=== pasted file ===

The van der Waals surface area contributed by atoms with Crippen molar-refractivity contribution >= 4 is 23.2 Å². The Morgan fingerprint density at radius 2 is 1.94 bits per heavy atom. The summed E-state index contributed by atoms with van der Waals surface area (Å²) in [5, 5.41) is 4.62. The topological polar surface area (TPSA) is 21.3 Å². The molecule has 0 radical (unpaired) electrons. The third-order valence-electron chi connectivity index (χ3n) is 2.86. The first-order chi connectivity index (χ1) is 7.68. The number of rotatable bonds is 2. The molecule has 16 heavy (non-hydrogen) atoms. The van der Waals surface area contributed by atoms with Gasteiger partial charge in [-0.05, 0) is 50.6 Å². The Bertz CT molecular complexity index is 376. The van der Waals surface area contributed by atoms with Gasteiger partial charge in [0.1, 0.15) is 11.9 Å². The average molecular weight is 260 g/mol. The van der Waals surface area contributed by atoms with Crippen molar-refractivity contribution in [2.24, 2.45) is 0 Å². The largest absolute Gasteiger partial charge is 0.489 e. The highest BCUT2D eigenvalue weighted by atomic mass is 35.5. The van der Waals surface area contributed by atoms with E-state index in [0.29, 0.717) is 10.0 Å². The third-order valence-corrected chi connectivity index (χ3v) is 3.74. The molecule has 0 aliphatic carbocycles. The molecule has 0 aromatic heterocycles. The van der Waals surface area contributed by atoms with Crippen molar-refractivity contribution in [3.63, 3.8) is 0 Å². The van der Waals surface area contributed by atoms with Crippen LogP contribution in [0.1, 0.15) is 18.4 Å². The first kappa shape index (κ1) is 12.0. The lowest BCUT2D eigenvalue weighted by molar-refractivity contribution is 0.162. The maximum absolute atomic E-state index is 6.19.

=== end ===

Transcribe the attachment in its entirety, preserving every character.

The van der Waals surface area contributed by atoms with Crippen molar-refractivity contribution >= 4 is 23.2 Å². The Morgan fingerprint density at radius 2 is 1.94 bits per heavy atom. The summed E-state index contributed by atoms with van der Waals surface area (Å²) in [5, 5.41) is 4.62. The topological polar surface area (TPSA) is 21.3 Å². The molecule has 0 radical (unpaired) electrons. The third-order valence-electron chi connectivity index (χ3n) is 2.86. The first-order chi connectivity index (χ1) is 7.68. The number of rotatable bonds is 2. The molecule has 16 heavy (non-hydrogen) atoms. The van der Waals surface area contributed by atoms with Gasteiger partial charge in [-0.05, 0) is 50.6 Å². The Bertz CT molecular complexity index is 376. The van der Waals surface area contributed by atoms with Gasteiger partial charge in [0.1, 0.15) is 11.9 Å². The average molecular weight is 260 g/mol. The van der Waals surface area contributed by atoms with Crippen molar-refractivity contribution in [2.24, 2.45) is 0 Å². The largest absolute Gasteiger partial charge is 0.489 e. The highest BCUT2D eigenvalue weighted by atomic mass is 35.5. The van der Waals surface area contributed by atoms with E-state index in [0.29, 0.717) is 10.0 Å². The third-order valence-corrected chi connectivity index (χ3v) is 3.74. The molecule has 0 aliphatic carbocycles. The molecule has 0 aromatic heterocycles. The van der Waals surface area contributed by atoms with Crippen molar-refractivity contribution in [3.63, 3.8) is 0 Å². The van der Waals surface area contributed by atoms with Crippen LogP contribution in [0.1, 0.15) is 18.4 Å². The first kappa shape index (κ1) is 12.0. The lowest BCUT2D eigenvalue weighted by molar-refractivity contribution is 0.162. The maximum absolute atomic E-state index is 6.19.